Even prior to WW 2, Elizebeth Smith Friedman was indispensable to the U.S. government because of her unique perspective on patterns and language rhythms. At a time when the FBI was in its infancy and cryptology nonexistent, she did what the crime agency had no capacity to do.
She broke codes and figured out their puzzling meanings. In WW 2 she monitored radio stations in South America used by the Nazis, intercepted their messages, and through this, eliminated a Nazi spy ring.
Later, sexism triumphed as Hoover stated that the FBI had done her work. With this lie and others, she was written out of the history books. However, through the documentary, The Codebreaker: Wife. Mother. Secret American Hero we hear the real story about Elizebeth, a Quaker poet and technical master.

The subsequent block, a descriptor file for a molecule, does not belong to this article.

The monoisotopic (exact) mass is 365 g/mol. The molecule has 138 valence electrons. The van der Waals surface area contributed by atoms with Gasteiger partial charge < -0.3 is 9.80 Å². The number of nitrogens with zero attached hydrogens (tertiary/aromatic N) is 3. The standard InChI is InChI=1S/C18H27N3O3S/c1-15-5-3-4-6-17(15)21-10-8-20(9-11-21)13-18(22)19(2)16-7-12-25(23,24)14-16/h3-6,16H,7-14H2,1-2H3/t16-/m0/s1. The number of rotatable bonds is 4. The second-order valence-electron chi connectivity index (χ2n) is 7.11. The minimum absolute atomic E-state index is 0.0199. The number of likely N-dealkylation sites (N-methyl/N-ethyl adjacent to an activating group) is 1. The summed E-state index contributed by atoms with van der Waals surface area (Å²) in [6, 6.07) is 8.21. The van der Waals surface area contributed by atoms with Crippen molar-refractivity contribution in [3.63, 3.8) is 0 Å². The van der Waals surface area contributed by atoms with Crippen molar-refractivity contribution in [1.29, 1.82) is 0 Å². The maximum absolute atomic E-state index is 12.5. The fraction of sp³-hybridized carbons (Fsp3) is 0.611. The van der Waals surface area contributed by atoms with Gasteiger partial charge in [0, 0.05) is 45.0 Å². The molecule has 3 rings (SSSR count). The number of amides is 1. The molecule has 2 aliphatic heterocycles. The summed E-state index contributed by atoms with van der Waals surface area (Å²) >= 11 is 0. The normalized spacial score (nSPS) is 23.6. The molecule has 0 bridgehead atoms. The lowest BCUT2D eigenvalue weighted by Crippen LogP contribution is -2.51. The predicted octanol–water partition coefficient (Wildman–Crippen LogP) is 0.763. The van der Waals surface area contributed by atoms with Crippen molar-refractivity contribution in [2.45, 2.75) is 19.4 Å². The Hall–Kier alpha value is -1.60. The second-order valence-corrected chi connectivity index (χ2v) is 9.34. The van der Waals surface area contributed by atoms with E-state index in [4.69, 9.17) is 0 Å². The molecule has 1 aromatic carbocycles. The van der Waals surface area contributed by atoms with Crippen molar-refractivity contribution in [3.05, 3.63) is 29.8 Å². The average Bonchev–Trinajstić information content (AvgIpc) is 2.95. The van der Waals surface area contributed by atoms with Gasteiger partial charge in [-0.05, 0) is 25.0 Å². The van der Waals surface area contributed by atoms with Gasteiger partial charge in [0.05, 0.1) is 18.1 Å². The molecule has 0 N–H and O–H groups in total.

Because of her life long endeavours in codebreaking, boxes of archival documentation exists — letters, diaries and codeword sheets. Chana Gazit directed The Codebreaker (an episode of American Experience) and comments, “If we missed Elizebeth, who contributed so much in the first half of the 20th century to the safety of this country, who else are we missing?” Exactly.
The Codebreaker episode is based on this book by Jason Fagone.
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